April 8th   Leave a comment

After my confident prediction of yesterday, I couldn’t find the black redstart again today at Fife Ness. It was a really nice day so it may have moved along the coast a bit to some wrack where there will have been lots of seaweed flies out enjoying the sunshine and the relatively warm 12 degrees. There was a northern wheatear and a couple of male white wagtails on the beach at the end of Balcomie golf course. White wagtails are the continental subspecies of pied wagtails and we get a few of the (likely) Scandinavian migrants through Fife Ness each year in April. There have been flocks of pink-footed geese going over Crail this weekend as they head north as well.

White wagtail

I noticed 4 lesser black-backed gulls on the rooftops of the High Street this morning. They are like herring gulls but have dark grey (looking black) upper wings where herring gulls have pale grey, and yellow legs instead of pink. They are much rarer than herring gulls and we have most of the breeding population in the UK so they are a species of particular conservation concern globally. They have also shifted from nesting on the ground in colonies to nesting on rooftops and although their populations are declining in the UK, numbers in urban areas seem to be increasing. We don’t have many lesser-black backs nesting in Crail: 10% of gull nests in St Andrews are lesser black-backs. I wonder if the 4 I saw this morning reflect an increase for us in Crail. So before consigning every noisy nesting gull to the generic seagull bin this summer, check to see whether you have a lesser black-backed gull rather than a herring gull. Your rooftop might then be doing a Loch Garten, hosting a bird that spent the winter in Morocco and contributing to our international obligation for us to look after the species (and there are very few of these apart from our seabirds) because they mostly only occur here.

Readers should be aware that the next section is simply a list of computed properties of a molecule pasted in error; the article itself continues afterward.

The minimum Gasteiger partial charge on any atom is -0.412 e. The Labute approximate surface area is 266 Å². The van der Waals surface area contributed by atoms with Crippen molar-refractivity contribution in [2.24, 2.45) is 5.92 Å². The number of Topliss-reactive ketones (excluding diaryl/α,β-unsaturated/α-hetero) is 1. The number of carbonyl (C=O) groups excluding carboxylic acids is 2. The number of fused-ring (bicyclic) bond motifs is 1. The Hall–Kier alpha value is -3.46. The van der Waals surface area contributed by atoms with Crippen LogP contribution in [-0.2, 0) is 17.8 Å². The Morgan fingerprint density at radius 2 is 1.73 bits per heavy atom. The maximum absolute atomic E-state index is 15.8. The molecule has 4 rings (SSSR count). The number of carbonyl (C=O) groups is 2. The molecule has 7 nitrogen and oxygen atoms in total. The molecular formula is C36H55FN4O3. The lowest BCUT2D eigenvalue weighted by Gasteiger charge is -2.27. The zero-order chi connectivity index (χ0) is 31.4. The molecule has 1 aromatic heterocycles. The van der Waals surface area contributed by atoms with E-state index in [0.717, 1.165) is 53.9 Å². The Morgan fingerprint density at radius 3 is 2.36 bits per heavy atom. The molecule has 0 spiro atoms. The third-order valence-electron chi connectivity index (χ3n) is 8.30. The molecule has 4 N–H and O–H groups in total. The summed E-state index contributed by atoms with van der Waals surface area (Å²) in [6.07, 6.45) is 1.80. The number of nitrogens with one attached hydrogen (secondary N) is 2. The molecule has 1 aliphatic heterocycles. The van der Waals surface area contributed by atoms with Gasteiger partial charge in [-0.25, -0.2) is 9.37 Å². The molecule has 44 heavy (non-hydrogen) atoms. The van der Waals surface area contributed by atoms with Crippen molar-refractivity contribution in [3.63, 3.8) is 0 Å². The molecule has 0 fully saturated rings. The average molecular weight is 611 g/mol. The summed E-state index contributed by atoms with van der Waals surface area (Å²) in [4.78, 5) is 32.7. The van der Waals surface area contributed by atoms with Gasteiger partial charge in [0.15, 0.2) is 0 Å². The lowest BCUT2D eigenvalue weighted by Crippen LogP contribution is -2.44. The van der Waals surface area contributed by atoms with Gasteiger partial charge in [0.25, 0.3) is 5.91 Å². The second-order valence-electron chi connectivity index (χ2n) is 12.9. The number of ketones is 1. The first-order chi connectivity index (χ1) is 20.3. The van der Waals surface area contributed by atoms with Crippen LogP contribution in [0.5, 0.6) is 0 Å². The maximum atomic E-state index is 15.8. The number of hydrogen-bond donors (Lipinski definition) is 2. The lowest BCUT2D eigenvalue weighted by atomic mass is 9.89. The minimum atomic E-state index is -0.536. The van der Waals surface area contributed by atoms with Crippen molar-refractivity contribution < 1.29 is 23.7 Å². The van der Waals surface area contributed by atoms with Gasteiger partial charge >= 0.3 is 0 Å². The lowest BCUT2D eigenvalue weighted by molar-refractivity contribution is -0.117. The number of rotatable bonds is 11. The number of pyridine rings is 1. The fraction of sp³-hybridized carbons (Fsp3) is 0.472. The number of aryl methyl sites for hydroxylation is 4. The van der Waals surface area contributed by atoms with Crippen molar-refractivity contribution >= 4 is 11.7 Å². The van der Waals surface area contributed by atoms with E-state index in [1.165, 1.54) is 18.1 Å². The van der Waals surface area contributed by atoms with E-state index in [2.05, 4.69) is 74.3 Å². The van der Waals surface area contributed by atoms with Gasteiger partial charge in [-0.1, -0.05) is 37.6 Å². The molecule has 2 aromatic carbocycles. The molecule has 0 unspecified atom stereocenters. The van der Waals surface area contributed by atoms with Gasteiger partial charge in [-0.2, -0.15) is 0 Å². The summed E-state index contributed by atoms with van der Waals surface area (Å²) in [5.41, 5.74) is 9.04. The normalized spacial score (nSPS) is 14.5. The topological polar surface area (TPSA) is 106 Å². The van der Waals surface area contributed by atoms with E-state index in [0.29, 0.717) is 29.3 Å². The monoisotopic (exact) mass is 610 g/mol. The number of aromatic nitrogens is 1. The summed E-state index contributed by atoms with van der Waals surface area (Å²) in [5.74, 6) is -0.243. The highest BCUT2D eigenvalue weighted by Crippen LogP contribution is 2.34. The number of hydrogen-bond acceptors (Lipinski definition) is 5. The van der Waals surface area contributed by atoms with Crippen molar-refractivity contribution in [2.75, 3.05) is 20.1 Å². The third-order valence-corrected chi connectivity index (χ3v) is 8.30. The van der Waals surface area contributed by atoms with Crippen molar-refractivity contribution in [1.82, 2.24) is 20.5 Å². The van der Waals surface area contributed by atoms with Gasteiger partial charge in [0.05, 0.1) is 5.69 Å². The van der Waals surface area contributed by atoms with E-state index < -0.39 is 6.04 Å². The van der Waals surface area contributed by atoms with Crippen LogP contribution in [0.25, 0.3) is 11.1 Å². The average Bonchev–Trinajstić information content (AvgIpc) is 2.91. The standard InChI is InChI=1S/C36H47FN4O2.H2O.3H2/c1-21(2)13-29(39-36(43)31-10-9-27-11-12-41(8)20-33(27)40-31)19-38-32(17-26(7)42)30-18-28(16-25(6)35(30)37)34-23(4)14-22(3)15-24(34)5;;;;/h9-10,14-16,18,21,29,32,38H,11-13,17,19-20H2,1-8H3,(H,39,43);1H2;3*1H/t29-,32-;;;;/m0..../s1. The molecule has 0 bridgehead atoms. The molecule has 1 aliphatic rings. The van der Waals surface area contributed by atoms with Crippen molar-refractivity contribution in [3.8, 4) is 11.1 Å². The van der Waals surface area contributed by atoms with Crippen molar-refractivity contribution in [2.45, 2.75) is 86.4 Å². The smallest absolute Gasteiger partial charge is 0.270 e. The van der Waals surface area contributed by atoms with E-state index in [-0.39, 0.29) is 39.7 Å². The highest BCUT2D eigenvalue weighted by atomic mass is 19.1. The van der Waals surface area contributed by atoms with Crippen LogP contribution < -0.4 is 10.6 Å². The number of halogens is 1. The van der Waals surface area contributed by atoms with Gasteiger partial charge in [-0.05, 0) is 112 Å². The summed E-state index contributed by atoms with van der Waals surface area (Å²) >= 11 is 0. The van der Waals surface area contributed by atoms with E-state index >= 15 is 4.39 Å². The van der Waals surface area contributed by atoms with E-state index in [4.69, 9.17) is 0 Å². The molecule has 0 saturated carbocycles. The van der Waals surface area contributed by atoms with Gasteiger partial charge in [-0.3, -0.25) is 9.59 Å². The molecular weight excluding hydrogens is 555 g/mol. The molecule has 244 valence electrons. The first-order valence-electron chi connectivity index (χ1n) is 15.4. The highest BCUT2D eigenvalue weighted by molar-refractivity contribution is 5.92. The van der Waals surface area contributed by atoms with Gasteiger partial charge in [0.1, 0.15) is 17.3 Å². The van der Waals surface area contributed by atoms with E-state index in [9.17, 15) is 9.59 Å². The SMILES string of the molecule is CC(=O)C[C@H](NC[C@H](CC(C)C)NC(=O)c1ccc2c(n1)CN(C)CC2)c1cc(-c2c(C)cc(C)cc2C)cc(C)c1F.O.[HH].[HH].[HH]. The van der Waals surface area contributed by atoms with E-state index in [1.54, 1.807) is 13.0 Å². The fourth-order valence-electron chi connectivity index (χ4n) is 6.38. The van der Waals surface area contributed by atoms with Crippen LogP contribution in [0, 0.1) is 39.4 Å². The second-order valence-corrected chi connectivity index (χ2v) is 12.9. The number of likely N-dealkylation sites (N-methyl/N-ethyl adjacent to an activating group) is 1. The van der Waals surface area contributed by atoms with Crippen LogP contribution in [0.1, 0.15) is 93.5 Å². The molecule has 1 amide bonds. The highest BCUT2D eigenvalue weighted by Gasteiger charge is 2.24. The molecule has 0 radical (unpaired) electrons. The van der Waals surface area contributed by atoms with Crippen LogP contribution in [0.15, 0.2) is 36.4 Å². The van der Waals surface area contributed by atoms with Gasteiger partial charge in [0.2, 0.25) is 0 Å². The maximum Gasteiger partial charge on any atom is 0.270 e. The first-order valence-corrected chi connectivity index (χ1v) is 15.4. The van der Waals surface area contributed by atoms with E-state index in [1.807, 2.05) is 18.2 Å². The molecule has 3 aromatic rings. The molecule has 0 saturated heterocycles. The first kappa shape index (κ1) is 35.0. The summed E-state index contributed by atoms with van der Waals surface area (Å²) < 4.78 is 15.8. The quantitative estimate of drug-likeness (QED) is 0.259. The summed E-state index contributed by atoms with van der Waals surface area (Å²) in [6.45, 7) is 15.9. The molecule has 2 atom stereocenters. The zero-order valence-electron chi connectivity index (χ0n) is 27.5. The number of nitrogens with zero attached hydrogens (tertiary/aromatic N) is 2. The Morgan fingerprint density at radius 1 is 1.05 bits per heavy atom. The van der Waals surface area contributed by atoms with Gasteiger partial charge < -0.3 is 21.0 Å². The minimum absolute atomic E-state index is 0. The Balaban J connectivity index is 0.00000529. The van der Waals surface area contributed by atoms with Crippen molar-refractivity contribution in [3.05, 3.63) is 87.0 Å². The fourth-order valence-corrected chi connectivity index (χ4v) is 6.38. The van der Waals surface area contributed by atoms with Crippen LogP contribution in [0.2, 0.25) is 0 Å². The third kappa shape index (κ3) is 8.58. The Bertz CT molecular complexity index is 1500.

Lesser black-backed gull

Posted April 8, 2018 by wildcrail in Sightings

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